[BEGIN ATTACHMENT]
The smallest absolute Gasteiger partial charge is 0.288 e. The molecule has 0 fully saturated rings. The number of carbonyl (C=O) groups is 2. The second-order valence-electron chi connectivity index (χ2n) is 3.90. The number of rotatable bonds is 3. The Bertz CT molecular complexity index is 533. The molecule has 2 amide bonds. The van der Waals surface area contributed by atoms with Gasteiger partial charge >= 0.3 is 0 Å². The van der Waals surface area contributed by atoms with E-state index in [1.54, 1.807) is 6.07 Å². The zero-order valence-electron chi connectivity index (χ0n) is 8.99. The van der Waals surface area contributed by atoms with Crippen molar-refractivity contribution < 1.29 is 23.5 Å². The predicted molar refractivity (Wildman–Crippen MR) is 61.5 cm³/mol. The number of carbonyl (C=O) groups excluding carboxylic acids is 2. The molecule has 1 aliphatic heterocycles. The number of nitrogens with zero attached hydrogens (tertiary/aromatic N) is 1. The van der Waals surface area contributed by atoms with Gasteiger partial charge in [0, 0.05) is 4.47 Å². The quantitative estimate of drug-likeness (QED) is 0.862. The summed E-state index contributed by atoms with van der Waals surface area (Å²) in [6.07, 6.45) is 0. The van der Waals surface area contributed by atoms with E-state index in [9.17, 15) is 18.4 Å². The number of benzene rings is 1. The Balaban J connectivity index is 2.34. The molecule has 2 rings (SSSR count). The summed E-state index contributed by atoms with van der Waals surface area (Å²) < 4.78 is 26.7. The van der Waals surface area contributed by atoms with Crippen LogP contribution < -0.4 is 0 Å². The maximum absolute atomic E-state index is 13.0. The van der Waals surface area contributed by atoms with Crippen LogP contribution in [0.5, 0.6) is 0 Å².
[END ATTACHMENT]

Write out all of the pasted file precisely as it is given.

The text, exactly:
The smallest absolute Gasteiger partial charge is 0.288 e. The molecule has 0 fully saturated rings. The number of carbonyl (C=O) groups is 2. The second-order valence-electron chi connectivity index (χ2n) is 3.90. The number of rotatable bonds is 3. The Bertz CT molecular complexity index is 533. The molecule has 2 amide bonds. The van der Waals surface area contributed by atoms with Gasteiger partial charge >= 0.3 is 0 Å². The van der Waals surface area contributed by atoms with E-state index in [1.54, 1.807) is 6.07 Å². The zero-order valence-electron chi connectivity index (χ0n) is 8.99. The van der Waals surface area contributed by atoms with Crippen molar-refractivity contribution < 1.29 is 23.5 Å². The predicted molar refractivity (Wildman–Crippen MR) is 61.5 cm³/mol. The number of carbonyl (C=O) groups excluding carboxylic acids is 2. The molecule has 1 aliphatic heterocycles. The number of nitrogens with zero attached hydrogens (tertiary/aromatic N) is 1. The van der Waals surface area contributed by atoms with Gasteiger partial charge in [0, 0.05) is 4.47 Å². The quantitative estimate of drug-likeness (QED) is 0.862. The summed E-state index contributed by atoms with van der Waals surface area (Å²) in [6.07, 6.45) is 0. The van der Waals surface area contributed by atoms with E-state index in [9.17, 15) is 18.4 Å². The number of benzene rings is 1. The Balaban J connectivity index is 2.34. The molecule has 2 rings (SSSR count). The summed E-state index contributed by atoms with van der Waals surface area (Å²) < 4.78 is 26.7. The van der Waals surface area contributed by atoms with Crippen LogP contribution < -0.4 is 0 Å². The maximum absolute atomic E-state index is 13.0. The van der Waals surface area contributed by atoms with Crippen LogP contribution in [0.5, 0.6) is 0 Å².